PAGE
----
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Mini Mavo 2020
Mini MAVO2020 is a unique online voiceover event that offers sessions on a va...
Mini MAVO2020 is a unique online voiceover event that offers sessions on a variety of industry topics, including commercial voiceover, animation, marketing, demos, home studio, the business side of VO, motivation, goal setting, volunteer opportunities, auditioning, audiobooks, telephony. The connections and networking opportunities offered during this event were outstanding. Enjoy the replay and catch us live next time we host another event!!
Saturday 29th May 00:00
This three-day statistical course provides a detailed foundation of the metho...
This three-day statistical course provides a detailed foundation of the methods and principles for meta-analysis when IPD (Individual Participant Data) are available from multiple related studies. The course considers continuous, binary and time-to-event outcomes, and covers a variety of modelling options, including fixed effect and random effects. Days 1 and 2 mainly focus on the synthesis of IPD from randomised trials of interventions, where the aim is to summarise a treatment effect or to examine treatment-covariate interactions. We outline how to use either a two-stage framework (day 1) or a one-stage framework (day 2) for the meta-analysis, and compare their pros and cons. Day 3 focuses on novel extensions including multivariate and network meta-analysis of IPD to incorporate correlated and indirect evidence (e.g. from multiple outcomes or multiple treatment comparisons). Special topics will also be covered, including: (i) IPD meta-analysis to identify prognostic/risk factors, (ii) IPD meta-analysis of test accuracy studies; (iii) estimating the power of a planned IPD meta-analysis; and (iv) dealing with unavailable IPD. The course consists of a mixture of lectures and practical sessions to reinforce the underlying statistical concepts. Participants can choose either Stata or R for the practicals. The key messages are illustrated with real examples throughout the course.
Monday 03rd May 10:00
Friday 07th May 18:00
Methods for Risk Predictions
Statistical methods for risk prediction and prognostic models...
Statistical methods for risk prediction and prognostic models
Day 1 covers key topics for model development including identifying candidate predictors, handling of missing data, modelling continuous predictors using fractional polynomials or restricted cubic splines for non-linear functions, and variable selection procedures.
Day 2 focuses on how models are optimised for the data in which they were derived, and thus often do not generalise to other datasets. Internal validation strategies are outlined to identify and adjust for overfitting. In particular, bootstrapping is covered to estimate the optimism and shrink the model coefficients accordingly; related approaches such as Lasso are also discussed. Statistical measures of model performance are introduced for discrimination (such as the C-statistic and D-statistic) and calibration (calibration-in-the-large, calibration plots, calibration slope and curves). Further sessions cover sample size considerations for model development and validation, and modern methods for shrinkage and penalisation.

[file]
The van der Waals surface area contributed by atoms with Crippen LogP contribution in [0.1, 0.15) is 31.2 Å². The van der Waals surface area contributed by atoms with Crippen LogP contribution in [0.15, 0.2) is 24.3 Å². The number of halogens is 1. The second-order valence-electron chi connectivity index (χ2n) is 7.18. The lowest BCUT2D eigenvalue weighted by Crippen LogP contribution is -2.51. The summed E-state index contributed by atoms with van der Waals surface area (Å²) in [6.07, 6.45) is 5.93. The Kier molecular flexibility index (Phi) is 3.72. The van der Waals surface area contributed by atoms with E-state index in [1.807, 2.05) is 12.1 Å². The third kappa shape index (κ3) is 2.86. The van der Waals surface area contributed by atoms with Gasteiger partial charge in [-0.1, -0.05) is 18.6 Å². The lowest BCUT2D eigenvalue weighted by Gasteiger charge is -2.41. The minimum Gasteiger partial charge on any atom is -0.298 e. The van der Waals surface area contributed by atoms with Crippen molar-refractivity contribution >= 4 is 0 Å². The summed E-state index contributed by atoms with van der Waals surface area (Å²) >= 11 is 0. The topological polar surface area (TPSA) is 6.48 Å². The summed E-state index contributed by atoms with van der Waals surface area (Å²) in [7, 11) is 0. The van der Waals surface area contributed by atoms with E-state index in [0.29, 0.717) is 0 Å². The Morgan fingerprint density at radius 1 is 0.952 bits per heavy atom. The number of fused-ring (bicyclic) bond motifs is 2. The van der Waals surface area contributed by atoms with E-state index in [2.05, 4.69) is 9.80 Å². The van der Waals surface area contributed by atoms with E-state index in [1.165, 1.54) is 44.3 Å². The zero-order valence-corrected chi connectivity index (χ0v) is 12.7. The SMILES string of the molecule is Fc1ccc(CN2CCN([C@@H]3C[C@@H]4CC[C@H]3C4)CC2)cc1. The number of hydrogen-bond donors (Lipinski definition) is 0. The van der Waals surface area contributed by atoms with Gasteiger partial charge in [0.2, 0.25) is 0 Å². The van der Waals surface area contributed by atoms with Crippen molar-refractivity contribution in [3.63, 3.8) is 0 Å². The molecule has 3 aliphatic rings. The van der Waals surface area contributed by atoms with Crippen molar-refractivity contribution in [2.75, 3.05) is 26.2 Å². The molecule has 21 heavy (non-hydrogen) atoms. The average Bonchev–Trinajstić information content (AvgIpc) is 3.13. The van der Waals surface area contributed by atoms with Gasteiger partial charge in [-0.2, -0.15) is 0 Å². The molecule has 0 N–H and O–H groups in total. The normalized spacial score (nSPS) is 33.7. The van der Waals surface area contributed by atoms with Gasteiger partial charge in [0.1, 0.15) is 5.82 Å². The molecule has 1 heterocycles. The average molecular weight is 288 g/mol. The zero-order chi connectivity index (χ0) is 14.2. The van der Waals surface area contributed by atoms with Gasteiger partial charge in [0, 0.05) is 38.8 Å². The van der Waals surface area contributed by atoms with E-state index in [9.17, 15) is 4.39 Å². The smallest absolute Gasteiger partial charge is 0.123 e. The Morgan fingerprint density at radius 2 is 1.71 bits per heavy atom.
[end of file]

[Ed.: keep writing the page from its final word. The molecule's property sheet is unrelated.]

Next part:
Day 3 focuses on the need for model performance to be evaluated in new data to assess its generalisability, namely external validation. A framework for different types of external validation studies is provided, and the potential importance of model updating strategies (such as re-calibration techniques) are considered. Novel topics are then considered, including: the development and validation of models using large datasets (e.g. from e-health records) or multiple studies; the use of meta-analysis methods for summarising the performance of models across multiple studies or clusters; and the use of net benefit and decision curve analysis to understand the potential role of a model for clinical decision making. Practical guidance is then given about different ways in which prediction and prognostic models can be presented, and the final session discusses the importance of the TRIPOD reporting guideline when publishing prediction model research.
Stata and R practical exercises are included on all three days, and participants will be able to choose whether to focus on logistic regression examples (for binary outcomes) or Cox / flexible parametric survival examples (for time-to-event outcomes), to tailor these exercises to their own purpose.
Wednesday 19th May 09:00
Friday 21st May 18:00
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